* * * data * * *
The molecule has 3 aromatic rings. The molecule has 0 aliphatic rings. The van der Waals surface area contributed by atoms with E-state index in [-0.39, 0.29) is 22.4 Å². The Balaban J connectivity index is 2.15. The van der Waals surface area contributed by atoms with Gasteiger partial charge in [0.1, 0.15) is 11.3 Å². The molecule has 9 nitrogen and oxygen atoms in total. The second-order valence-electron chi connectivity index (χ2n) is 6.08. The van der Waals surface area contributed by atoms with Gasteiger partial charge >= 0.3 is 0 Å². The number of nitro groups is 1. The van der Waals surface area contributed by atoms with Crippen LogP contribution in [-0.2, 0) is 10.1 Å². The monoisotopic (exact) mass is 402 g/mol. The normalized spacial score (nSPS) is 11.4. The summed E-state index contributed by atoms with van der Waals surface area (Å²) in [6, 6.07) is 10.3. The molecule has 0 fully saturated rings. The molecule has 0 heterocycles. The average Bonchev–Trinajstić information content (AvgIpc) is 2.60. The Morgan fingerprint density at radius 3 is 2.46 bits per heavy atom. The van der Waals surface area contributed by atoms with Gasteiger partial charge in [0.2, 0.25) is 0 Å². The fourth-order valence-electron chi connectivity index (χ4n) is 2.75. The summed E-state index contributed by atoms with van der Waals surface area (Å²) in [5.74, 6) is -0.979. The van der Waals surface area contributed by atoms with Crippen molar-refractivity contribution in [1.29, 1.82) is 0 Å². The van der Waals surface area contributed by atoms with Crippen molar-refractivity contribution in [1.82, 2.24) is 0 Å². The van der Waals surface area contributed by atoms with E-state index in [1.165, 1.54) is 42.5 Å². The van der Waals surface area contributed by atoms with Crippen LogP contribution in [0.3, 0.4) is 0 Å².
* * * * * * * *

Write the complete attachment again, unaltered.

The molecule has 3 aromatic rings. The molecule has 0 aliphatic rings. The van der Waals surface area contributed by atoms with E-state index in [-0.39, 0.29) is 22.4 Å². The Balaban J connectivity index is 2.15. The van der Waals surface area contributed by atoms with Gasteiger partial charge in [0.1, 0.15) is 11.3 Å². The molecule has 9 nitrogen and oxygen atoms in total. The second-order valence-electron chi connectivity index (χ2n) is 6.08. The van der Waals surface area contributed by atoms with Gasteiger partial charge >= 0.3 is 0 Å². The number of nitro groups is 1. The van der Waals surface area contributed by atoms with Crippen LogP contribution in [-0.2, 0) is 10.1 Å². The monoisotopic (exact) mass is 402 g/mol. The normalized spacial score (nSPS) is 11.4. The summed E-state index contributed by atoms with van der Waals surface area (Å²) in [6, 6.07) is 10.3. The molecule has 0 fully saturated rings. The molecule has 0 heterocycles. The average Bonchev–Trinajstić information content (AvgIpc) is 2.60. The Morgan fingerprint density at radius 3 is 2.46 bits per heavy atom. The van der Waals surface area contributed by atoms with Gasteiger partial charge in [0.2, 0.25) is 0 Å². The fourth-order valence-electron chi connectivity index (χ4n) is 2.75. The summed E-state index contributed by atoms with van der Waals surface area (Å²) in [5.74, 6) is -0.979. The van der Waals surface area contributed by atoms with Crippen molar-refractivity contribution in [1.29, 1.82) is 0 Å². The van der Waals surface area contributed by atoms with Crippen molar-refractivity contribution in [1.82, 2.24) is 0 Å². The van der Waals surface area contributed by atoms with E-state index in [1.165, 1.54) is 42.5 Å². The van der Waals surface area contributed by atoms with Crippen LogP contribution in [0.3, 0.4) is 0 Å².